## Specify PI-D and I-PD Controllers

PI-D and I-PD controllers are used to mitigate the influence of changes in the reference signal on the control signal. These controllers are variants of the 2DOF PID controller.

The general formula of a parallel-form 2DOF PID controller is:

`$u=P\left(br-y\right)+I\frac{1}{s}\left(r-y\right)+D\frac{N}{1+N\frac{1}{s}}\left(cr-y\right).$`

Here, r and y are the reference input and measured output, respectively. u is the controller output, also called the control signal. P, I, and D specify the proportional, integral, and derivative gains, respectively. N specifies the derivative filter coefficient. b and c specify setpoint weights for the proportional and derivative components, respectively. For a 1DOF PID controller, b and c are equal to 1.

If r is nonsmooth or discontinuous, the derivative and proportional components can contribute large spikes or offsets in u, which can be infeasible. For example, a step input can lead to a large spike in u because of the derivative component. For a motor actuator, such an aggressive control signal could damage the motor.

To mitigate the influence of r on u, set b or c, or both, to 0. Use one of the following setpoint-weight-based forms:

• PI-D (b = 1 and c = 0) — Derivative component does not directly propagate changes in r to u, whereas the proportional component does. However, the derivative component, which has a greater impact, is suppressed. Also referred to as the derivative of output controller.

The general formula for this controller form is:

`$u=P\left(r-y\right)+I\frac{1}{s}\left(r-y\right)-D\frac{N}{1+N\frac{1}{s}}y.$`
• I-PD (b = 0 and c = 0) — Proportional and derivative components do not directly propagate changes in r to u.

The general formula for this controller form is:

`$u=-Py+I\frac{1}{s}\left(r-y\right)-D\frac{N}{1+N\frac{1}{s}}y.$`

The following plot shows u for different PID forms for a step reference. The 1DOF PID controller results in a large spike when the reference changes from 0 to 1. The PI-D form results in a smaller jump. In contrast, the I-PD form does not react as much to the change in r. You can tune the P, I, D, and N coefficients of a PI-D or I-PD controller to achieve the desired disturbance rejection and reference tracking.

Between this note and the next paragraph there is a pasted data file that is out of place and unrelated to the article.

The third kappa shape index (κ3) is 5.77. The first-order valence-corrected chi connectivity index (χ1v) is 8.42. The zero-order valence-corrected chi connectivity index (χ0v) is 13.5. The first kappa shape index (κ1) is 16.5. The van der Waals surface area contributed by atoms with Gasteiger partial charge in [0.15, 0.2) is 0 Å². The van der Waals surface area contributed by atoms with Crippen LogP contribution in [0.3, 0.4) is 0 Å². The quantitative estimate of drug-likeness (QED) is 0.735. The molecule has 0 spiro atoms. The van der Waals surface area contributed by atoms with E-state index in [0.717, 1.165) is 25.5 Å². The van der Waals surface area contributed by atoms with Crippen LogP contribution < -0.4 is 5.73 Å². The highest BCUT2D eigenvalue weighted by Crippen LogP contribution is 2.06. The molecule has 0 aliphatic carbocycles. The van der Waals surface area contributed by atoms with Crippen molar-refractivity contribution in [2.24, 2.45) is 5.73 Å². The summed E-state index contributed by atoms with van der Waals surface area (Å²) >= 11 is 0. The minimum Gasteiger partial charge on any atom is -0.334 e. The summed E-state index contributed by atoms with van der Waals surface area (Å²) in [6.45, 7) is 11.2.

### Specify PI-D and I-PD Controllers Using PID Controller (2DOF) Block

To specify a PI-D or I-PD Controller using the PID Controller (2DOF) or Discrete PID Controller (2DOF) blocks, open the block dialog. In the Controller menu, select `PID`.

• For a PI-D controller, enter `1` in the Setpoint weight (b) box, and `0` in the Setpoint weight (c) box.

• For an I-PD controller, enter `0` in the Setpoint weight (b) box, and `0` in the Setpoint weight (c) box.

For an example that demonstrates the PI-D and I-PD controller forms, type `ex_scd_pid2dof_setpoint_based_controllers`. This opens a model that compares the performance of a 1DOF PID, a PI-D, and an I-PD controller.

### Automatic Tuning of PI-D and I-PD Controllers

You can use PID Tuner to automatically tune PI-D and I-PD controllers while preserving the fixed b and c values. To do so:

1. In the model, open the block. In the block dialog box, in the Controller menu, select `PID`.

2. Click . PID Tuner opens.

3. In PID Tuner, in the Type menu, select `PI-DF` or `I-PDF`. PID Tuner retunes the controller gains, fixing b = 1 and c = 0 for PI-D, and b = 0 and c = 0 for I-PD. You can now analyze system responses as described in Analyze Design in PID Tuner.